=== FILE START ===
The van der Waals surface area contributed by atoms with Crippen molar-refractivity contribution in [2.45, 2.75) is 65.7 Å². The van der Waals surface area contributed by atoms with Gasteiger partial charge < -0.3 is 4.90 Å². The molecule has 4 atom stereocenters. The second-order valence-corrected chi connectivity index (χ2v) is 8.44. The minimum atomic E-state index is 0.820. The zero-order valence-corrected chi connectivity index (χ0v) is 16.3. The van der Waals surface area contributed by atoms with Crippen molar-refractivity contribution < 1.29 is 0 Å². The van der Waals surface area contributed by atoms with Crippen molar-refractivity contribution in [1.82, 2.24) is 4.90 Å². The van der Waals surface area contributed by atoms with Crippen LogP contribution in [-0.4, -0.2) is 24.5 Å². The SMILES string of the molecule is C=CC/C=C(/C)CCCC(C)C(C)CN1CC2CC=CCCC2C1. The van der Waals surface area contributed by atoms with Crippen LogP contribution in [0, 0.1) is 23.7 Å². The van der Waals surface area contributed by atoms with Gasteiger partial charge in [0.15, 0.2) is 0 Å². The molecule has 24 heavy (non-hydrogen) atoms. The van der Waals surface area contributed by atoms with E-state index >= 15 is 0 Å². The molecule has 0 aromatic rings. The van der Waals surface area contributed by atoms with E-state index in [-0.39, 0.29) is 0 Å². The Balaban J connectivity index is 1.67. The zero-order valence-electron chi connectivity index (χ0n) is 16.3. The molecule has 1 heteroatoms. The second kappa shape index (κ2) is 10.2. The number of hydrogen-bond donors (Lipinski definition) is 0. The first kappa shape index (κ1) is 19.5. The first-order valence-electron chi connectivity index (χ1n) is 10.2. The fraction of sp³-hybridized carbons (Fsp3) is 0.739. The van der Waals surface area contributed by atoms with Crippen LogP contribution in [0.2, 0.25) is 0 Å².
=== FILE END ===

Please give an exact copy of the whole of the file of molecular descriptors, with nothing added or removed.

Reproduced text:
The van der Waals surface area contributed by atoms with Crippen molar-refractivity contribution in [2.45, 2.75) is 65.7 Å². The van der Waals surface area contributed by atoms with Gasteiger partial charge < -0.3 is 4.90 Å². The molecule has 4 atom stereocenters. The second-order valence-corrected chi connectivity index (χ2v) is 8.44. The minimum atomic E-state index is 0.820. The zero-order valence-corrected chi connectivity index (χ0v) is 16.3. The van der Waals surface area contributed by atoms with Crippen molar-refractivity contribution < 1.29 is 0 Å². The van der Waals surface area contributed by atoms with Crippen molar-refractivity contribution in [1.82, 2.24) is 4.90 Å². The van der Waals surface area contributed by atoms with Crippen LogP contribution in [-0.4, -0.2) is 24.5 Å². The SMILES string of the molecule is C=CC/C=C(/C)CCCC(C)C(C)CN1CC2CC=CCCC2C1. The van der Waals surface area contributed by atoms with Crippen LogP contribution in [0, 0.1) is 23.7 Å². The van der Waals surface area contributed by atoms with Gasteiger partial charge in [0.15, 0.2) is 0 Å². The molecule has 24 heavy (non-hydrogen) atoms. The van der Waals surface area contributed by atoms with E-state index >= 15 is 0 Å². The molecule has 0 aromatic rings. The van der Waals surface area contributed by atoms with E-state index in [-0.39, 0.29) is 0 Å². The Balaban J connectivity index is 1.67. The zero-order valence-electron chi connectivity index (χ0n) is 16.3. The molecule has 1 heteroatoms. The second kappa shape index (κ2) is 10.2. The number of hydrogen-bond donors (Lipinski definition) is 0. The first kappa shape index (κ1) is 19.5. The first-order valence-electron chi connectivity index (χ1n) is 10.2. The fraction of sp³-hybridized carbons (Fsp3) is 0.739. The van der Waals surface area contributed by atoms with Crippen LogP contribution in [0.2, 0.25) is 0 Å².